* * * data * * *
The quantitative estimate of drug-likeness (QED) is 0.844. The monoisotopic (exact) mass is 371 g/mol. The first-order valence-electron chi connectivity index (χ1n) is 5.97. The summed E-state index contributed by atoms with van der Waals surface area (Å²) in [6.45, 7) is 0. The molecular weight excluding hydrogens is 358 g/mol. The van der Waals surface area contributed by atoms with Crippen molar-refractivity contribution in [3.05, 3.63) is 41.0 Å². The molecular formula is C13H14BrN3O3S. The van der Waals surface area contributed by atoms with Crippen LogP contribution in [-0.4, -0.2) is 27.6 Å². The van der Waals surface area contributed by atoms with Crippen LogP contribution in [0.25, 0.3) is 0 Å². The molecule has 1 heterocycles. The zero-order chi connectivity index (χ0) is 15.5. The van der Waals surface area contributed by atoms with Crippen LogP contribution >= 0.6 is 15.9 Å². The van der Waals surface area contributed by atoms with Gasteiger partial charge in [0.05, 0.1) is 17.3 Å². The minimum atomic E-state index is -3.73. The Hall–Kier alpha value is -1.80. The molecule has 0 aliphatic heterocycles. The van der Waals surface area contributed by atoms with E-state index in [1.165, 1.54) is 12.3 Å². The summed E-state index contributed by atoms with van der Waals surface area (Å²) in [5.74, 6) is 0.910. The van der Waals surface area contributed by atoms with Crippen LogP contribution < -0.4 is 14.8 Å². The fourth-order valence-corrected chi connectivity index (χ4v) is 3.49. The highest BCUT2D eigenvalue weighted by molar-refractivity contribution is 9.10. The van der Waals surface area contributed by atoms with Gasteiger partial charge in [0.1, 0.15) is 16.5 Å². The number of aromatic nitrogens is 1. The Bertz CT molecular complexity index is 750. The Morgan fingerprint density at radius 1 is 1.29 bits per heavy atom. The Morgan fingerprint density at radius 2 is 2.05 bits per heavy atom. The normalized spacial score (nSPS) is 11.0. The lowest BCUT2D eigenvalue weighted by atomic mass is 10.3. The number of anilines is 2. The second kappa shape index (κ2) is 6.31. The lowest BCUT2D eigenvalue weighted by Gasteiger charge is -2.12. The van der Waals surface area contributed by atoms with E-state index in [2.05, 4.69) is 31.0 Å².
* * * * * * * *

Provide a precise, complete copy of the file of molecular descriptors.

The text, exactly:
The quantitative estimate of drug-likeness (QED) is 0.844. The monoisotopic (exact) mass is 371 g/mol. The first-order valence-electron chi connectivity index (χ1n) is 5.97. The summed E-state index contributed by atoms with van der Waals surface area (Å²) in [6.45, 7) is 0. The molecular weight excluding hydrogens is 358 g/mol. The van der Waals surface area contributed by atoms with Crippen molar-refractivity contribution in [3.05, 3.63) is 41.0 Å². The molecular formula is C13H14BrN3O3S. The van der Waals surface area contributed by atoms with Crippen LogP contribution in [-0.4, -0.2) is 27.6 Å². The van der Waals surface area contributed by atoms with Crippen LogP contribution in [0.25, 0.3) is 0 Å². The molecule has 1 heterocycles. The zero-order chi connectivity index (χ0) is 15.5. The van der Waals surface area contributed by atoms with Crippen LogP contribution >= 0.6 is 15.9 Å². The van der Waals surface area contributed by atoms with Gasteiger partial charge in [0.05, 0.1) is 17.3 Å². The minimum atomic E-state index is -3.73. The Hall–Kier alpha value is -1.80. The molecule has 0 aliphatic heterocycles. The van der Waals surface area contributed by atoms with E-state index in [1.165, 1.54) is 12.3 Å². The summed E-state index contributed by atoms with van der Waals surface area (Å²) in [5.74, 6) is 0.910. The van der Waals surface area contributed by atoms with Crippen LogP contribution < -0.4 is 14.8 Å². The fourth-order valence-corrected chi connectivity index (χ4v) is 3.49. The highest BCUT2D eigenvalue weighted by molar-refractivity contribution is 9.10. The van der Waals surface area contributed by atoms with Gasteiger partial charge in [0.1, 0.15) is 16.5 Å². The number of aromatic nitrogens is 1. The Bertz CT molecular complexity index is 750. The Morgan fingerprint density at radius 1 is 1.29 bits per heavy atom. The Morgan fingerprint density at radius 2 is 2.05 bits per heavy atom. The normalized spacial score (nSPS) is 11.0. The lowest BCUT2D eigenvalue weighted by atomic mass is 10.3. The number of anilines is 2. The second kappa shape index (κ2) is 6.31. The lowest BCUT2D eigenvalue weighted by Gasteiger charge is -2.12. The van der Waals surface area contributed by atoms with E-state index in [2.05, 4.69) is 31.0 Å².